Hermiston’s first city manager, Tom Harper, died June 11 at the age of 96. He was one of the final living members of a generation of city leaders who helped move Hermiston from a small town with few paved roads to the largest city in Eastern Oregon.
“It’s the passing of an era,” Beverly Harkenrider said.
Harkenrider’s husband Frank Harkenrider, who served as mayor of Hermiston for 10 years and a city councilor for 40, frequently said before his death that hiring Harper as Hermiston’s first city manager was the best decision he and the council ever made.
Harper served as city manager for 26 years, from 1961 to 1987, after the city council decided Hermiston had grown large enough to need a full-time manager outside of the mayor.
At the time Harper was hired, Hermiston had about 4,000 residents. Under his management the city built a library, public works building, wastewater treatment plant, opened a new city hall and built the public safety building that houses the police and fire departments. The city paved miles of road, purchased the land that now houses the Eastern Oregon Trade and Event Center, created the Hermiston Cemetery District and put together the master plan that charted the course for its fledgling municipal airport.
Harper was an original member of the Hermiston Development Corporation, the first nonprofit development corporation in Oregon. The group was instrumental in recruiting many of the city’s largest employers, including Lamb Weston, Hermiston Foods and the Wal-Mart Distribution Center.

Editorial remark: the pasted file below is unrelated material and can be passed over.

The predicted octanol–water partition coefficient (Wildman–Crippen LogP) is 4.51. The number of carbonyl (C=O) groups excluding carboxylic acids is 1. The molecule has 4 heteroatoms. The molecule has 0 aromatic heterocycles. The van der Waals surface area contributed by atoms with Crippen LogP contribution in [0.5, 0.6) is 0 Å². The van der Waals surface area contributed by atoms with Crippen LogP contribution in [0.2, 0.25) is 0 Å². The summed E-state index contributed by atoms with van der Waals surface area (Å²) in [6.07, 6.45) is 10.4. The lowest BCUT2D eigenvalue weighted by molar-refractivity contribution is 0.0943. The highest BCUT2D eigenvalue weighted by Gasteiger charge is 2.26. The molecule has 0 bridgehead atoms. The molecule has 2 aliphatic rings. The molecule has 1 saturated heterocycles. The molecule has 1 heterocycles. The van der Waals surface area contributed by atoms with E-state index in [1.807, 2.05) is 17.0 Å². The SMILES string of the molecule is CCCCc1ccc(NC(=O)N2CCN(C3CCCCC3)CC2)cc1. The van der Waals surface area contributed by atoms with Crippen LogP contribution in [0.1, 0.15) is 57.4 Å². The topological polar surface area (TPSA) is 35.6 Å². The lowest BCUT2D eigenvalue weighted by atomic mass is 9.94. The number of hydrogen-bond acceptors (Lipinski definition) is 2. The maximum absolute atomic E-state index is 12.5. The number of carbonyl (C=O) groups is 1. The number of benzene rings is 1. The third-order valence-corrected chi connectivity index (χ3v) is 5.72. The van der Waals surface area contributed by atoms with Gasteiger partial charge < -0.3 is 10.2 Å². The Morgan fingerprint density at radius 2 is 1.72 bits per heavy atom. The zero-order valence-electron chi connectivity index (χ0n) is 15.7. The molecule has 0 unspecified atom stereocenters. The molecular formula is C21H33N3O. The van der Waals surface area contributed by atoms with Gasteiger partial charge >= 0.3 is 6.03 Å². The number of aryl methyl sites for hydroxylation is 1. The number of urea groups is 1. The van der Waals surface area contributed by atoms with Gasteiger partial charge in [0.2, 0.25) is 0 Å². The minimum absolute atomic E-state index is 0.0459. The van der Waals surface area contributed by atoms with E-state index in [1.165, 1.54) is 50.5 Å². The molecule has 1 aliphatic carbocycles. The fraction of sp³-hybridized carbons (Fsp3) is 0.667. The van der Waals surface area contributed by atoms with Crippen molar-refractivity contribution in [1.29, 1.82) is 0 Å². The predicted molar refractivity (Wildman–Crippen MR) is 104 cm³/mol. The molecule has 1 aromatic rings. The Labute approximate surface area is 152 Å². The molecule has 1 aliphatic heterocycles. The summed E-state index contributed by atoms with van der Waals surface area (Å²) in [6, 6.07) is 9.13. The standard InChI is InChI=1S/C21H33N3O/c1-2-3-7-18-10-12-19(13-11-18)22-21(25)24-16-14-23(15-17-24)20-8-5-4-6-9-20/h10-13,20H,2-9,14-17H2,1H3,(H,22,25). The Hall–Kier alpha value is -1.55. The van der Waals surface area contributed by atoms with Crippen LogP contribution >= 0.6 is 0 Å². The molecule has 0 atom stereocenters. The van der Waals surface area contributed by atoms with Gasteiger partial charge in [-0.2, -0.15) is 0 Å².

Current city manager Byron Smith — one of only four city managers in Hermiston’s history thanks to the tradition of longevity that Harper set — said Harper’s work laid a strong foundation for the community.
“He did a great job getting the city ready for the growth we are experiencing,” Smith said.
A plaque at city hall honors Harper for “his distinguished service and dedication to the City of Hermiston and its citizens.”
Beverly Harkenrider said her husband and Harper were different in a lot of ways — Frank was famously outspoken while the city manager was quietly diplomatic — but the two of them worked well together along with people like Joe Burns, Russ Dorran and Charlie Kik for the betterment of Hermiston.
“So many of them have gone now,” she said.
Harper stayed in Hermiston after his retirement and always followed Hermiston politics closely, looking up city council agendas and writing the occasional letter to the editor into his nineties.
“When he retired, someone asked if he would move, and he said, ‘I spent 25 years trying to make this a good place to live. Why would I move now?’” Harkenrider said.
She remembered Harper as a good friend and a good person, as did many who reacted to his passing on social media.
A celebration of life will be 11 a.m. on June 29 at Burns Mortuary.